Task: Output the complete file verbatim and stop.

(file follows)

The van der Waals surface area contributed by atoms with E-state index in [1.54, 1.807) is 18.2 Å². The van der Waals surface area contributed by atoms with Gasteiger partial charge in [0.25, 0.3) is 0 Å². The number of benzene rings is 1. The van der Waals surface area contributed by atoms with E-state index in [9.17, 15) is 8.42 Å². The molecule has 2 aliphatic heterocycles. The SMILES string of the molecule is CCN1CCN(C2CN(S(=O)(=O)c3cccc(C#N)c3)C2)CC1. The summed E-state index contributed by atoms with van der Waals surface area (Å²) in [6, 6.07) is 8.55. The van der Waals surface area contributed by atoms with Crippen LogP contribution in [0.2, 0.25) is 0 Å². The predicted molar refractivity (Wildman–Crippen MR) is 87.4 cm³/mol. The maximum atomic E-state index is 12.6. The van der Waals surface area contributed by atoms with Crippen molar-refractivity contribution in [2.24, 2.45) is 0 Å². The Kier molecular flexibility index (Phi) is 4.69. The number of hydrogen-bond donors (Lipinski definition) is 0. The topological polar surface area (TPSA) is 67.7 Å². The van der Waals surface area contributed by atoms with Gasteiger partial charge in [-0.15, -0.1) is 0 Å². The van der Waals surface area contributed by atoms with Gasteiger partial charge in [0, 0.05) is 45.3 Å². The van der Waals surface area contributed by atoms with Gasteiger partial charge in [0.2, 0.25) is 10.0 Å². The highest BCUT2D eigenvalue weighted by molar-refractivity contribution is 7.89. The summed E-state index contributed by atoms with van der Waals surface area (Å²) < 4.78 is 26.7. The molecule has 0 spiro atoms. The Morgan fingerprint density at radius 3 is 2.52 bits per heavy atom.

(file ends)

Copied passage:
The van der Waals surface area contributed by atoms with E-state index in [1.54, 1.807) is 18.2 Å². The van der Waals surface area contributed by atoms with Gasteiger partial charge in [0.25, 0.3) is 0 Å². The number of benzene rings is 1. The van der Waals surface area contributed by atoms with E-state index in [9.17, 15) is 8.42 Å². The molecule has 2 aliphatic heterocycles. The SMILES string of the molecule is CCN1CCN(C2CN(S(=O)(=O)c3cccc(C#N)c3)C2)CC1. The summed E-state index contributed by atoms with van der Waals surface area (Å²) in [6, 6.07) is 8.55. The van der Waals surface area contributed by atoms with Crippen LogP contribution in [0.2, 0.25) is 0 Å². The predicted molar refractivity (Wildman–Crippen MR) is 87.4 cm³/mol. The maximum atomic E-state index is 12.6. The van der Waals surface area contributed by atoms with Crippen molar-refractivity contribution in [2.24, 2.45) is 0 Å². The Kier molecular flexibility index (Phi) is 4.69. The number of hydrogen-bond donors (Lipinski definition) is 0. The topological polar surface area (TPSA) is 67.7 Å². The van der Waals surface area contributed by atoms with Gasteiger partial charge in [-0.15, -0.1) is 0 Å². The van der Waals surface area contributed by atoms with Gasteiger partial charge in [0, 0.05) is 45.3 Å². The van der Waals surface area contributed by atoms with Gasteiger partial charge in [0.2, 0.25) is 10.0 Å². The highest BCUT2D eigenvalue weighted by molar-refractivity contribution is 7.89. The summed E-state index contributed by atoms with van der Waals surface area (Å²) < 4.78 is 26.7. The molecule has 0 spiro atoms. The Morgan fingerprint density at radius 3 is 2.52 bits per heavy atom.